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Old 09-18-2017, 12:47 AM   #11
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Quote:
Originally Posted by jennyema View Post
Why cook things for that long?
It is for tough cuts of meat. You cook it low and slow in sous vide, just like you would with BBQ in a smoker. Low and slow lets the fats break down, and make a tough cut, like brisket, moist and tender.

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Old 09-18-2017, 08:29 AM   #12
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I would get a cheap cooler, and hack it up if I were to do more long sous vide cooks. Unless I was cooking for pay, I would hate to spend the money on a Cambro, especially if it had to be "modified."

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Actually they sell lids for the three containers that I mentioned that already has the cutout for the Anova in them.
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Old 09-18-2017, 08:35 AM   #13
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Why cook things for that long?
I thought the same thing. I was thinking that my longest cooks would be a few hours. Since I am new to sous vide, I am trying everything using it. Have you used it for bacon, yet? Go pick up two packages of any brand thick sliced bacon. Cook one using your current favorite method. Then cook one using sous vide with an overnight cook. There is no comparison. It was truly the best bacon that I have ever made at home.

The Joule app gives you the times and what each time will look like.

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Old 09-18-2017, 08:48 AM   #14
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They also make waterballs that serve the same purpose as a lid.
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Old 10-27-2017, 07:22 PM   #15
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I got 250 of the little balls. They work pretty well for a cover.
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Old 10-27-2017, 07:39 PM   #16
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Ping pong balls also insulated and prevent evaporation.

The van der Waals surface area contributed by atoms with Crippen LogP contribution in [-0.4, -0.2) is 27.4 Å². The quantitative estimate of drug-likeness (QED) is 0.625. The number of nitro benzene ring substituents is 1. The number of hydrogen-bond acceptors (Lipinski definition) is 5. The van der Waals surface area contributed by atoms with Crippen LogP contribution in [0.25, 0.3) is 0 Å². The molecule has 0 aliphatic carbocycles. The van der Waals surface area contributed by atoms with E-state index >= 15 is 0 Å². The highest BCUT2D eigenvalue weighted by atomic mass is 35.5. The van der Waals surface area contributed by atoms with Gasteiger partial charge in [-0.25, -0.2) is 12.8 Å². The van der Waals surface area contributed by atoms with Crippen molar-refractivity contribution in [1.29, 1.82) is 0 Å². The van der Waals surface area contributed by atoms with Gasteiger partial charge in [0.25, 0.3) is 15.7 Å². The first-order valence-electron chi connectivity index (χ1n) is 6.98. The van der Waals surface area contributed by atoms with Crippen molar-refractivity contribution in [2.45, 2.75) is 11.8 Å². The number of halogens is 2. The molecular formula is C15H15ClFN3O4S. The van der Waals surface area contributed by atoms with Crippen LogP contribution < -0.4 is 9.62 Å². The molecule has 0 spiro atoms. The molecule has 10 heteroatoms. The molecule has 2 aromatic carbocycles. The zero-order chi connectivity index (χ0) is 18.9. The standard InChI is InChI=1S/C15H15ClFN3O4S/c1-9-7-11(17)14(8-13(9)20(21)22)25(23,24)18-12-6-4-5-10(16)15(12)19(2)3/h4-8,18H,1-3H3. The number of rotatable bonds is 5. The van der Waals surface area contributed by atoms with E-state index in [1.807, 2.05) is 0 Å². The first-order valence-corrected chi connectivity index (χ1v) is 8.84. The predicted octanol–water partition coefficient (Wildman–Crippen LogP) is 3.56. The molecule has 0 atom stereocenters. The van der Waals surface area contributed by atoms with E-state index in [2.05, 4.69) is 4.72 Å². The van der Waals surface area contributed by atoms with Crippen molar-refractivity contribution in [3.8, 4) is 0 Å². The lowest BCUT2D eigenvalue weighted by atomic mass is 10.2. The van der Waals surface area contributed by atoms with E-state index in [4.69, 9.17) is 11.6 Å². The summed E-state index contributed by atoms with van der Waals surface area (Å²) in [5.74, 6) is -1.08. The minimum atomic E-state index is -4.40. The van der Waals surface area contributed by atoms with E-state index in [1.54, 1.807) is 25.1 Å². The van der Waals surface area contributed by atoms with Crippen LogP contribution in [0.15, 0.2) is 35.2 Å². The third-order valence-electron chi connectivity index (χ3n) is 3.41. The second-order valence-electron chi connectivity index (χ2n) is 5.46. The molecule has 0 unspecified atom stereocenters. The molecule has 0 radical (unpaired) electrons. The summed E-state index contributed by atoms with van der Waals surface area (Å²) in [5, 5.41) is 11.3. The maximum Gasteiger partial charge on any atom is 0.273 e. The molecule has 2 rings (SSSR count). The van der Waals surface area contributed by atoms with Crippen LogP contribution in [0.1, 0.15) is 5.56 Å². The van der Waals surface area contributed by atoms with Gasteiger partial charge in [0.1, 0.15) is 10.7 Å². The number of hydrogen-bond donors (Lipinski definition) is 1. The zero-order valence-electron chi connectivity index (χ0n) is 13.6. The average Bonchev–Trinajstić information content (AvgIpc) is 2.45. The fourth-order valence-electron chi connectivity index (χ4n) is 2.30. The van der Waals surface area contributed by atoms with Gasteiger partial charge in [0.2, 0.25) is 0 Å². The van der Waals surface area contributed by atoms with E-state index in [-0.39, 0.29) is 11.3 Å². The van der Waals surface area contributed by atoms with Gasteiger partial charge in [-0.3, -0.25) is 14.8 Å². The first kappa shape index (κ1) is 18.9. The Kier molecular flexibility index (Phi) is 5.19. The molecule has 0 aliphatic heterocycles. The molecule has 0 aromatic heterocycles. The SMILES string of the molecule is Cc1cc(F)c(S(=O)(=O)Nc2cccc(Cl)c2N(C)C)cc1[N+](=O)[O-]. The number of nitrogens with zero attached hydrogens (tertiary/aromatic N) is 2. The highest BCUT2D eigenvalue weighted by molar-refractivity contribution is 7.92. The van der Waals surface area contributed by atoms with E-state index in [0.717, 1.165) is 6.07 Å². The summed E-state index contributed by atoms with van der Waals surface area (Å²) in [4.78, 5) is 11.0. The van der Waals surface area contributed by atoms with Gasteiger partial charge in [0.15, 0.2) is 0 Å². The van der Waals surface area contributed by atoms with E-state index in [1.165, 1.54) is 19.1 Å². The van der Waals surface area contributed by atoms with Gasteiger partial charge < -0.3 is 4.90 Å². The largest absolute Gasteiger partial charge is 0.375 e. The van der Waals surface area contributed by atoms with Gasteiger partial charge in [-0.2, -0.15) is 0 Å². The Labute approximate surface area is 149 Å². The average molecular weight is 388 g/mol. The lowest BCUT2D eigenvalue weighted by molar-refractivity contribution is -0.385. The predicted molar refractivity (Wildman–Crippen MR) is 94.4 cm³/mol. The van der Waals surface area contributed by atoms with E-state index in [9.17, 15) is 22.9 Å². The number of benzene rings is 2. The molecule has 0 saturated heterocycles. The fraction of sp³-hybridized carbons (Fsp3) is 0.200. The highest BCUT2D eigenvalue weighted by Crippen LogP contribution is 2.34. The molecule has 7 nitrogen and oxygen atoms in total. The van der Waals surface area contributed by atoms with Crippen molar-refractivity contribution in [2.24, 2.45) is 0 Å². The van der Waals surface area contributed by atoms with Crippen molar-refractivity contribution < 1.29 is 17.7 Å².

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Old 10-27-2017, 08:21 PM   #17
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Here is my current set-up. I cut a lid for my container to fit the Anova. It works for me.

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Old 10-28-2017, 04:08 PM   #18
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I find myself using my Sous Vide more and more. It's one of those gadgets that isn't good for everything, but is very good for certain things. Getting things like steaks and pork chops cooked to perfection is one of them. They do need stove top searing before serving, though.

I know restaurants use sous vide and I am wondering what else they use them on.
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Old 11-04-2017, 04:50 PM   #19
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I use different containers now for different cooks but my favorite is my Coleman cooler. I can load it with water and ice, put the vacuum sealed meat in the water. I monitor the ice bath all day until I am ready to start the cook. The ice bath keeps it below 40 usually between 33 - 35. Which keeps the meat at a safe temperature until it time to cook it. This particular cooler will hold temp below 40 for two days.

The insulation in the cooler makes it perfect for long cooks like 36 hour bacon cooks.
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